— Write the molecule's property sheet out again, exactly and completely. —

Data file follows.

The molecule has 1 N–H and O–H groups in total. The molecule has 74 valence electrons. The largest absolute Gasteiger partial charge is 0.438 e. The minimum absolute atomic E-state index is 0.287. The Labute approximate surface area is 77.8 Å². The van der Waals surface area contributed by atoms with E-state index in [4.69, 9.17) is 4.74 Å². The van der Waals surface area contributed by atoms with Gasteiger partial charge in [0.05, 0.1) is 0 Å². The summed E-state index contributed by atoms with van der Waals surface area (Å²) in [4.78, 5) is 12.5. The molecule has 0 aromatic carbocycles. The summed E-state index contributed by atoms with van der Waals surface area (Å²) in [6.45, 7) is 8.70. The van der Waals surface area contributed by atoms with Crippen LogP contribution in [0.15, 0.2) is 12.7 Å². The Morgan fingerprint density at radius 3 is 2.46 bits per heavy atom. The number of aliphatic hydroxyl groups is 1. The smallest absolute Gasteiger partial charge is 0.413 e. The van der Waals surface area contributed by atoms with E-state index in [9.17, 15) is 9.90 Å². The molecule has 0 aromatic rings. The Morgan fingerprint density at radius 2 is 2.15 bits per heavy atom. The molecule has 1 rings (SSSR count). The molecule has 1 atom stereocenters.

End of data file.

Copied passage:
The molecule has 1 N–H and O–H groups in total. The molecule has 74 valence electrons. The largest absolute Gasteiger partial charge is 0.438 e. The minimum absolute atomic E-state index is 0.287. The Labute approximate surface area is 77.8 Å². The van der Waals surface area contributed by atoms with E-state index in [4.69, 9.17) is 4.74 Å². The van der Waals surface area contributed by atoms with Gasteiger partial charge in [0.05, 0.1) is 0 Å². The summed E-state index contributed by atoms with van der Waals surface area (Å²) in [4.78, 5) is 12.5. The molecule has 0 aromatic carbocycles. The summed E-state index contributed by atoms with van der Waals surface area (Å²) in [6.45, 7) is 8.70. The van der Waals surface area contributed by atoms with Crippen LogP contribution in [0.15, 0.2) is 12.7 Å². The Morgan fingerprint density at radius 3 is 2.46 bits per heavy atom. The number of aliphatic hydroxyl groups is 1. The smallest absolute Gasteiger partial charge is 0.413 e. The van der Waals surface area contributed by atoms with E-state index in [9.17, 15) is 9.90 Å². The molecule has 0 aromatic rings. The Morgan fingerprint density at radius 2 is 2.15 bits per heavy atom. The molecule has 1 rings (SSSR count). The molecule has 1 atom stereocenters.